IMG_7597.JPG

Sydney Radecki, junior secondary education major, signs a copy of her new book, "Every Rose Has It's Thorns."

While most college students downloaded Zoom in mid-March in preparation for classes moving online, Sydney Radecki had been using the video conference app for almost a year while writing her first book “Every Rose Has its Thorn,” which came out in February 2020. 

Radecki, a junior secondary education major, used Zoom to work with students and professors all over the country through a program called Creator Institute. The program, which works with New Degree press, helps college students publish their first books, start new podcasts and create new video shows. 

For Radecki, writing has been an important part of her life for a while. “I’ve always enjoyed writing since second grade,” she said. In elementary school, Radecki won a few awards which jump-started her love for writing.

“Every Rose Has its Thorn” centers on the intersection between faith and mental health. Radecki’s inspiration, she says, comes from the opinions she’s heard about the subject. “I’ve heard people say, ‘Oh you can’t have a mental health disorder if you’re a Christian’… which sounds really harsh and it is harsh.” Radecki disagreed with those statements, stating you can still be strong in your faith while struggling with mental illness. 

“I heard that and I was like, ‘Okay, that's totally not right.’” In fact, her faith has helped her tremendously as a coping mechanism with her anxiety disorder. With her book, she aims to fight the stigma about the subject and spread awareness about her experience of faith and mental health and how they intersect.

The book, however, is not just centered on her own story. It is instead a compilation of the experiences of college students fighting depression, eating disorders and day-to-day stresses. 

“I wanted this to be a book that just wasn’t about me,” Radecki said. She believes students’ stories deserved to be heard, even if they aren’t writers themselves. She was determined to help them spread their stories saying, “it’s my purpose, in a way.” She also added that the stories she heard from her peers acted as her inspiration. “They have been through so much that I would’ve never known.”

The process of writing a book isn’t an easy one, especially for a student taking 18 credit hours like Radecki. “It’ll get tough. It’s really rigorous at points when you’re battling with class, and personal life stuff and writing a book.”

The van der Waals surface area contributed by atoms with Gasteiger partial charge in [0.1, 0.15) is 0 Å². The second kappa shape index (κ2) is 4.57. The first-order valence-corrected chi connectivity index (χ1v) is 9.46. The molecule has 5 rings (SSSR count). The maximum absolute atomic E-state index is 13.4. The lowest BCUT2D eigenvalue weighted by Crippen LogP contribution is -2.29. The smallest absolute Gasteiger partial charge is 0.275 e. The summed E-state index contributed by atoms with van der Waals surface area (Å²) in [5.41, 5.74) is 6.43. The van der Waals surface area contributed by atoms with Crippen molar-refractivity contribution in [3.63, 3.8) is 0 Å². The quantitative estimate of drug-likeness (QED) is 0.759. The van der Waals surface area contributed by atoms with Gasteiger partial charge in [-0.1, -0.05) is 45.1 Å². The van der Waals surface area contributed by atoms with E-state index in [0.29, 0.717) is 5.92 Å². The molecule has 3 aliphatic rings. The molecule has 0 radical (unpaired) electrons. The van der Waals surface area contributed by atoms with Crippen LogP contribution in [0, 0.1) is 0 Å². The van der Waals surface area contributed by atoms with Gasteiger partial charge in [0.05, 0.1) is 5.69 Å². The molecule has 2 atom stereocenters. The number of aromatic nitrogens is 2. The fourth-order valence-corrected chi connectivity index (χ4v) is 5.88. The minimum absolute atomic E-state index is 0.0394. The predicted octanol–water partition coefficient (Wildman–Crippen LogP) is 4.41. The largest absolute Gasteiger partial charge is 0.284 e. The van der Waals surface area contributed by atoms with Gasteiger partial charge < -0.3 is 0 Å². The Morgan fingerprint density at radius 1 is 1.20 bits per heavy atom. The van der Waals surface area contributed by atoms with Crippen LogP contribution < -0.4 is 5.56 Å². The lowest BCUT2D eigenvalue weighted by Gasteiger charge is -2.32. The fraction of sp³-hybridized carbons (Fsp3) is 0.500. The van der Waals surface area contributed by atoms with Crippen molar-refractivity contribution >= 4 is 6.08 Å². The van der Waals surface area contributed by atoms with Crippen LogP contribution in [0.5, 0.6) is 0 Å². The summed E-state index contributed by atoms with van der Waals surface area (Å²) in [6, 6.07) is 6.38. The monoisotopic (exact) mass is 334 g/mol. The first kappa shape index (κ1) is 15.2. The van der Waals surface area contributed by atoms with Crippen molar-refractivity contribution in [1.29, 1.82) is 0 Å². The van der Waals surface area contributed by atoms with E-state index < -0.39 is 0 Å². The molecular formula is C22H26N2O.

Besides the fact that she had to raise $4,000 for publishing, the author said that she would write during any spare moment she had. “I would try to write a lot on breaks in between classes,” she said, along with jotting ideas she had during her classes. Most of her writing, however, was done on Sunday nights. “That was my prime time to really do the heavy writing.” 

Just like many Clemson students, the Hendrix study lounge on the second floor was her favorite place to work. “It's such a relaxing place for me when it's quiet,” she said. 

Although it was difficult at times, Radecki says she had a great support system with the other students in the program. The group, who all published their works around the same time, took Zoom courses together with professors and would bounce ideas off each other. “It made me feel so good,” she said, “ to have a  group of supportive people there to help me through the process.” More than that, Radecki affirmed that although she has never met the other students in-person, she feels she has made lifelong friends. 

The program as a whole set her up for success, as it was made for college students. 

They received helpful lessons from professors around the country and had deadlines to keep them on track. “They all knew that we were college students,” she explained. They offered options to make the program more or less rigorous, depending on the student, and offered support throughout the process. Radecki highly recommends the Creator Institute program for anyone interested in publishing their first book. 

Radecki has appreciated all the support she’s received from readers since the book debuted in February. The impact it has had on people, she said, has been amazing to see. “It means more to me than people really realize,” the author said, “I put so much into it.” She hopes that it can help people, regardless of age, religion or whether they struggle with mental illness themselves. “You never know, you may need to help somebody else.” 

Interested readers can find print copies of “Every Rose Has Its Thorn” on Amazon. E-book options are also available at Barnes and Noble and Books-A-Million.

 

(0) comments

Welcome to the discussion.

Keep it Clean. Please avoid obscene, vulgar, lewd, racist or sexually-oriented language.
PLEASE TURN OFF YOUR CAPS LOCK.
Don't Threaten. Threats of harming another person will not be tolerated.
Be Truthful. Don't knowingly lie about anyone or anything.
Be Nice. No racism, sexism or any sort of -ism that is degrading to another person.
Be Proactive. Use the 'Report' link on each comment to let us know of abusive posts.
Share with Us. We'd love to hear eyewitness accounts, the history behind an article.